WATERLOO, Tuesday Dec. 9, 2014 — Mark Eisenman brings his trio to The Jazz Room Saturday night and a lifetime of respect for the music.
Eisenman, a veteran jazz pianist from the Toronto scene, plays with Steve Wallace on bass and Terry Clarke on drums. All played The Jazz Room in the past and are enormously popular with club regulars. This will be a night steeped in tradition and straight-ahead jazz.
“I have worked with these guys so many times it is so easy to play,” Eisenman says in an interview with New City Notes. “”If people want to hear a lot of standards, I like playing them because then you can just call tunes that everybody knows.”
Eisenman, Wallace and Clarke have played together so much they don’t need a set list for the gig.
“You are just diving in there with creative musicians,” Eisenman says. “The best music I ever heard are guys communicating on the level of songs, and being so good at it, they just don’t need to have anything planned.”
Eisenman records, and teaches in the jazz program at York University. He picks and chooses his gigs.
“Sometimes I turn down a lot of work because I want to play real pianos,” Eisenman says. “That’s why The Jazz Room is so important to me, because I can go play a good piano in front of nice people who are listening.”
The Jazz Room stage is dominated by the Yamaha C7 grand piano. No talking is allowed when musicians are performing.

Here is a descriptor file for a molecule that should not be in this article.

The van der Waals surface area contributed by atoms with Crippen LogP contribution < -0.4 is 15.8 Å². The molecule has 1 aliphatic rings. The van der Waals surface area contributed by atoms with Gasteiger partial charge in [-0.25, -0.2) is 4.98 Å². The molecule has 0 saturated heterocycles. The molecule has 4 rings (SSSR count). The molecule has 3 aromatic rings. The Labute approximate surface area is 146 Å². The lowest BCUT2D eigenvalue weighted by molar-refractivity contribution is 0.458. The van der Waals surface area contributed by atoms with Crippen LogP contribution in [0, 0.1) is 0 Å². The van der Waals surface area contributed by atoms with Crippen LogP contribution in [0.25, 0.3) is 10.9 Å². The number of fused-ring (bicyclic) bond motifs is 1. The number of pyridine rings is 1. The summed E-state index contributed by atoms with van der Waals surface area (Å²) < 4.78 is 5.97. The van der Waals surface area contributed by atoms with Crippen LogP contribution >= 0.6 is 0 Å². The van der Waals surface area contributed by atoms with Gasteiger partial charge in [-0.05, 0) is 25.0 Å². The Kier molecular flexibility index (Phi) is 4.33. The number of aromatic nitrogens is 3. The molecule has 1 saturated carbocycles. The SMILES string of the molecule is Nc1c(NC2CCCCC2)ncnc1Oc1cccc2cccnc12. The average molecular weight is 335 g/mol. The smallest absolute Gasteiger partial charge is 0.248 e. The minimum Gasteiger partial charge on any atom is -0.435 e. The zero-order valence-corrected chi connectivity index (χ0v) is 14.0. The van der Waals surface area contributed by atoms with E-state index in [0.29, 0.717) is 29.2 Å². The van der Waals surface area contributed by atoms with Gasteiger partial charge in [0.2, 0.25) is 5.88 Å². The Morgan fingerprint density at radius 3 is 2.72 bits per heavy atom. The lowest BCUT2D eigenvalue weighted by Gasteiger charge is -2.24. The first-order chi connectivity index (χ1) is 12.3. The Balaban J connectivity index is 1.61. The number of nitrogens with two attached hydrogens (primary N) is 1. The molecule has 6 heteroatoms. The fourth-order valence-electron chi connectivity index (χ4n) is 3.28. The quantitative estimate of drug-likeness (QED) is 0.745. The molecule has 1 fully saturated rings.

“I figure if I am going to out now and I am going to play this music, justice has to be done to it. And having a good instrument to play is the first step. Now it is up to me after than, if it’s not good, it is my problem,” Eisenman says.
Eisenman was born in New York into a musical family. His mother was born in Toronto, and loved to sing. His dad played piano, saxophone, accordion and composed music.
Eisenman’s dad was a Holocaust survivor who came to Canada in 1948 after living through the horrors of Auschwitz. He arrived at Pier 21 in Halifax three years after the war ended. Eisenman’s grandfather on his dad’s side was the principal flutist in the Lodz symphony in Poland before the Second World War. Everyone in Eisenman’s father’s family perished in the Holocaust, except for Eisenman’s dad, and his dad’s youngest brother.
After arriving in Canada and meeting Eisenman’s mother, the family moved to New York, and back to Toronto more than once.
“He did a lot of different things, including some piano teaching and taught me a little bit,” Eisenman says. “He was always going around teaching kids. He used to be a substitute teacher. So music was always there. My mother did a little singing. There are some demo recordings I have of my mom and dad from 1954, just amazing.”
Eisenman started in jazz studies at York University in 1974. It was a ground-breaking program, one of the first at a Canadian university.
“I really learned a lot about it there with the guys who started the jazz program there, John Giddings and Bob Witmer,” Eisenman says. “They were both great players.”
He teaches at York now. The list of alumni from that program includes the leading players on the scene today.
Following his gig at The Jazz Room (www.kwjazzroom.com) on Saturday, Eisenman will be back on stage on the Jazz Bistro in Toronto with his quintet on Friday, Dec. 19 and Saturday, Dec. 20. The quintet includes Wallace on bass, John McLeod on trumpet/Fugel horn, Pat LaBarbera on saxes and John Sumner on drums.